By Jessica Hilger | January 22, 2019
Second year undergraduate, Santa Clara University
As a high school senior, I wrote a college admission essay about why I chose not to be on social media. Today, halfway through my second year in college, I have some additional thoughts about social media in my life. But let’s start with where I was as a high school senior.
I was able to survive all of my teenage years without being on any form of social media at all. Instagram, Twitter, Snapchat, Facebook, Tumblr—these sites have connected a lot of people to the world and helped them stay in touch with long-distance friends. But the sites made me feel uncomfortable. I did not want to divulge personal information to a social media world that I thought made life seem shallow.
So even though social media can help some people stay connected, it can also seem full of impossible expectations. I decided I wanted to maintain a normal teenage life without falling into the trap of feeling badly about myself because of what someone else had posted on social media.
Somehow, our world has made social media a sort of delusional necessity.
Society has tried its best to portray social media as the way to connect to friends and family, the way to stay up-to-date with everyone’s daily life, the way to feel connected without having any face-to-face interaction. I was the only teen I knew who wasn’t on social media, so I was surrounded by friends who were caught up in daily interactions on their apps.
Occasionally, friends asked me to look at an acquaintance’s picture or a tweet. Just these few glances were enough to make me feel insecure and wonder about the superficial world where so many of my peers were spending their time.
I saw pictures of girls showing off their skinny bodies, enhanced in some areas and minimized in others. This made me wonder, “Am I not skinny enough?”
I saw perfectly clear complexions. But I get acne sometimes, and I have freckles. I’ll never have porcelain skin.
There were lots of posts of the super-healthy smoothies and grains these girls were eating. Is this seriously all they eat? I really love a good hamburger or slice of pizza. The way these seemingly perfect pictures were posted made me question my looks, my weight and my choices about food.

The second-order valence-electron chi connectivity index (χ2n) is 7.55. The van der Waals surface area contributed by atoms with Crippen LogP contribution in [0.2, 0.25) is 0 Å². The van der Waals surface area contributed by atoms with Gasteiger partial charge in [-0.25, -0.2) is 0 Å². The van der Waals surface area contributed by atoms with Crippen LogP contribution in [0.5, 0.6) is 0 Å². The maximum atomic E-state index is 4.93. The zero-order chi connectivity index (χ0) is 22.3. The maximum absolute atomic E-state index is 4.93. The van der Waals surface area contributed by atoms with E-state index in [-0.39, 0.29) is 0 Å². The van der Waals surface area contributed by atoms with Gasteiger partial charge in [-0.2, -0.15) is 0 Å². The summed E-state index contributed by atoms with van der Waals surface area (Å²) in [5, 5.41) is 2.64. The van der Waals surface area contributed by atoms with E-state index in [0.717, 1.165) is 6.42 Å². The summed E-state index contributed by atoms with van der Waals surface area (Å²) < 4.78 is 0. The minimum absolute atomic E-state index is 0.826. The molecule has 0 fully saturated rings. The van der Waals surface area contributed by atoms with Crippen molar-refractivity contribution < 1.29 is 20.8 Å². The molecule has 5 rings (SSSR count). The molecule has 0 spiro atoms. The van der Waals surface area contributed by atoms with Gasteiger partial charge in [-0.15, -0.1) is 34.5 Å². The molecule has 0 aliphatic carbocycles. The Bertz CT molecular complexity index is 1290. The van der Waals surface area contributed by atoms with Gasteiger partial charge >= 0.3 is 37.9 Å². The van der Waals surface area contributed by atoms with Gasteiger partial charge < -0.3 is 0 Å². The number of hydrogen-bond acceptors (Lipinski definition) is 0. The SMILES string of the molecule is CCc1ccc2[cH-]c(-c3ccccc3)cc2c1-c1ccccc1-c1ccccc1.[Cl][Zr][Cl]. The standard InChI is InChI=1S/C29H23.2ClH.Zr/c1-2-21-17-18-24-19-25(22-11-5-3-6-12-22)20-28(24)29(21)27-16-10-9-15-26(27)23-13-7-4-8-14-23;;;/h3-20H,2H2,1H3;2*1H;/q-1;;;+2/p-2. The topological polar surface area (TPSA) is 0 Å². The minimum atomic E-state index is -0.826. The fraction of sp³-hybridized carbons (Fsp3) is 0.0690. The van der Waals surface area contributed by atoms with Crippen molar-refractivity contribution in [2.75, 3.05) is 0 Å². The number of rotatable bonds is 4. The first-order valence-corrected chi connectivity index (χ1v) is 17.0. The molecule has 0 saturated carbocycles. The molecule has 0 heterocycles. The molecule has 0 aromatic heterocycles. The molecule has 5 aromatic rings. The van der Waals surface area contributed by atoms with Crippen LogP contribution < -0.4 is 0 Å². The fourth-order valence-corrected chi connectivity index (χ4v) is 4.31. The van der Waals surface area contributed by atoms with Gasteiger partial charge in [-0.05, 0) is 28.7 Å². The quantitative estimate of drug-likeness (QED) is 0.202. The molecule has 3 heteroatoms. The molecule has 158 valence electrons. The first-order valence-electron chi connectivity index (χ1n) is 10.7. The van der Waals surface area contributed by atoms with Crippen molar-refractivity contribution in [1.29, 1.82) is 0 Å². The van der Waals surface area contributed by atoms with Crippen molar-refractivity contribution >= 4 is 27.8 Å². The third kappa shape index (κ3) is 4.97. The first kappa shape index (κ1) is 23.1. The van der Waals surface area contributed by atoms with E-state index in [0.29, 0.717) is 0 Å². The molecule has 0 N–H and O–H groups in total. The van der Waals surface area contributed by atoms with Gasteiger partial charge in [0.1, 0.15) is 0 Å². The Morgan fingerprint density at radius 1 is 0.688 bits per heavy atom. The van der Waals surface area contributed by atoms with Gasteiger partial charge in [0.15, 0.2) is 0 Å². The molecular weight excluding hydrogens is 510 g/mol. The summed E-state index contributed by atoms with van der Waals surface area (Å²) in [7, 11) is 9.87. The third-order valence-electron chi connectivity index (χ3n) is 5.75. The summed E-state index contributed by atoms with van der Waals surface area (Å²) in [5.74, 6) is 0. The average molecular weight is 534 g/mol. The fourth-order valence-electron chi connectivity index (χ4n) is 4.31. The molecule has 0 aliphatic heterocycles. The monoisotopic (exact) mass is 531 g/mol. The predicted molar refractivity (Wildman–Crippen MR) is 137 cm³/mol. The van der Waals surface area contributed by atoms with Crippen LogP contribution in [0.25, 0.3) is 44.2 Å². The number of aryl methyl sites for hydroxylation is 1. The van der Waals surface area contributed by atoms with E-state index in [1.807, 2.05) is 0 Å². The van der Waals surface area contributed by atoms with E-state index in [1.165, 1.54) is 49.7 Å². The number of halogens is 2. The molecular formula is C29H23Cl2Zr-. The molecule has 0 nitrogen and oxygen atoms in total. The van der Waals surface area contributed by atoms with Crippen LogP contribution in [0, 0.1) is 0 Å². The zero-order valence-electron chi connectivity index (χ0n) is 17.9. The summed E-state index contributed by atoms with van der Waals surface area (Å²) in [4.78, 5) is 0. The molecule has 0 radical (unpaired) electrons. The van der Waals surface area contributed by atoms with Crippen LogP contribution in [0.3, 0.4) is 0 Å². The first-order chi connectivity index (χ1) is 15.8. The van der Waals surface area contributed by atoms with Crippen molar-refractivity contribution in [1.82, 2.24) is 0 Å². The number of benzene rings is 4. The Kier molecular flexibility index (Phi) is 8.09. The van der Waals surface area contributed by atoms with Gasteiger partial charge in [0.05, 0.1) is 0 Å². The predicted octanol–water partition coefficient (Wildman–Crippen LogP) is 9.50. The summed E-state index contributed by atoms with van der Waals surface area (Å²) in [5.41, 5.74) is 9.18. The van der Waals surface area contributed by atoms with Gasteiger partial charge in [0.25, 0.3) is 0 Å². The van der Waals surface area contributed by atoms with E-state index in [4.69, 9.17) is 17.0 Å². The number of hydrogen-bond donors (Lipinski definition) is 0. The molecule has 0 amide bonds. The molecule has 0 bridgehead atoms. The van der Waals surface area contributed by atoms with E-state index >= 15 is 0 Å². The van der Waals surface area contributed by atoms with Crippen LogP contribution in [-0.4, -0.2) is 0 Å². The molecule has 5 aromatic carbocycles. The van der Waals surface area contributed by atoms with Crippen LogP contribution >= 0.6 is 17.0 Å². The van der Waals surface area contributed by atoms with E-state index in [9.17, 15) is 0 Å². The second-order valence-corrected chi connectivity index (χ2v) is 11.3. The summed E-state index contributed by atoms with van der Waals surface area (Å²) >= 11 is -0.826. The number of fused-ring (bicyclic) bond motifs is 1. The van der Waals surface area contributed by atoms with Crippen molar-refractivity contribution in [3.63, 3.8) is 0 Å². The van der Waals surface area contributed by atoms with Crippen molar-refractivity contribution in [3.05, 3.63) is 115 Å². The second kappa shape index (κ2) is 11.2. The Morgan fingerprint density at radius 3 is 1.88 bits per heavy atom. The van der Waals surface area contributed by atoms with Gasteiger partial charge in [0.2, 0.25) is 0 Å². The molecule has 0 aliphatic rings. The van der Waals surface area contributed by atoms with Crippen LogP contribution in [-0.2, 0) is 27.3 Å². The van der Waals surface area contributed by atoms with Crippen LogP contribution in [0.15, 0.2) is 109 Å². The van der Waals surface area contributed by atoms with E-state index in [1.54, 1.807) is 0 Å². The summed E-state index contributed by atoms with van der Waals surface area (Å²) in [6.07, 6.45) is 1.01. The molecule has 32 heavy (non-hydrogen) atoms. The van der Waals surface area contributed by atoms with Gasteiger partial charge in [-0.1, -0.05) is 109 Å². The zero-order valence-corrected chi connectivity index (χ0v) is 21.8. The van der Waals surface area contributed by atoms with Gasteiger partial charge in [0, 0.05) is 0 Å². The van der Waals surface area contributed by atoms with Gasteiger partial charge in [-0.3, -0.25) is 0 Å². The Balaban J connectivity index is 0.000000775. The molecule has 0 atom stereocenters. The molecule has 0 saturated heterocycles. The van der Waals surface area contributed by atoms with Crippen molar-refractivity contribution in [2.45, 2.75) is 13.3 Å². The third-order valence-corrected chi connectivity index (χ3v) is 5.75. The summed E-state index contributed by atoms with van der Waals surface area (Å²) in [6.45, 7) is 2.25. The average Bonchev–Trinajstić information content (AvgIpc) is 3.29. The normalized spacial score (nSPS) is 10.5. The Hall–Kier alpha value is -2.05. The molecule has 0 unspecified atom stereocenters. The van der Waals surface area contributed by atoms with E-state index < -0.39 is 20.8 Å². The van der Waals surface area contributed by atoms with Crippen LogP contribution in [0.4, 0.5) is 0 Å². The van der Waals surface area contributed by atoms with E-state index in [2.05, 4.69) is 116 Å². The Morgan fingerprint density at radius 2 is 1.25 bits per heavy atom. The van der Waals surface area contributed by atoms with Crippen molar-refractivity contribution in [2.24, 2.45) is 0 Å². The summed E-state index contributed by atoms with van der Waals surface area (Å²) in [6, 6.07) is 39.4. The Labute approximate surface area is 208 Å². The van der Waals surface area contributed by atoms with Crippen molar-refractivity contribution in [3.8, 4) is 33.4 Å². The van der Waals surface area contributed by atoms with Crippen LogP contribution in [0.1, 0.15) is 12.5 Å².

If you start believing that these beautiful, fake photos of other people are real, you can feel pretty awful about yourself. I witnessed my best friend’s healthy attitudes and fit body deteriorate as she developed a devastating eating disorder. Experiences like these make me concerned about the negative effects social media is having on my generation.
I began to notice more girls at my school constantly taking selfies and posting bikini pictures on Instagram. They were too preoccupied to eat. They didn’t post about important events in their lives. Instead, they posted images of themselves that were obviously photoshopped. Sometimes it can be hard to differentiate between what is real and what people want you to think is real.
It was difficult to find friends who weren’t glued to their phones, who weren’t obsessed with taking pictures of themselves, or who weren’t suffering from eating disorders because of their addiction to the false reassurance of a follow or a like.
Not having social media has helped shape me into the person I have become. I have learned to be comfortable in my own skin. I have been able to free myself of many of my youthful worries. This is something many girls at my school have struggled with. It’s depressing to see so many smart, beautiful, talented girls, suffering from the pressures society has created.
My college admission essay on this topic helped me get into all of the colleges I applied to. I like to think it wasn’t the only reason, but I have to admit it must’ve been odd for a college admissions associate to read an essay about a Generation Z student voluntarily omitting social media from her life.
Now, in my second year of college, I feel even more certain about my choices. In college, social media usage and its effects have only gotten worse. The mixture of partying and social media have caused many of my friends to think getting dangerously “blackout” drunk is the norm.
I have seen my friends rush for sororities. They race to post a picture on their Instagram with their sisters and add the Greek sorority letters to their Instagram bios. But some have been bullied about their weight, and not welcomed to certain organizations.
Though creating a LinkedIn account is in my near future, I am thankful I have decided to stay away from most other social media outlets. I recognize the usefulness for some—the spread of important social movements, or keeping in touch with friends and family that you may see only once a year.
It’s also important to recognize that teens can live a normal life while staying away from social media. I still have friends, though I do not keep in touch through DMing on Instagram. I still go on girls’ trips, even if I don’t post anything on my Snapchat story. I still go out and have fun without tweeting about it.
Social media is not the only way to have a normal life despite what people may think. Many in my generation have lost the ability to communicate face-to-face, which I have realized is extremely valuable. Since beginning college, I have noticed how important it is to know how to talk meaningfully to professors and how to behave respectfully in a face-to-face interview. So many of my peers have lost the ability to speak effectively to people unless it is behind a digital screen. I hope that we, as a society, can take notice of this and not put as much importance on social media.
Jessica Hilger is a second year undergraduate at Santa Clara University majoring in Ethnic Studies and Communication Studies. She can be reached at firstname.lastname@example.org.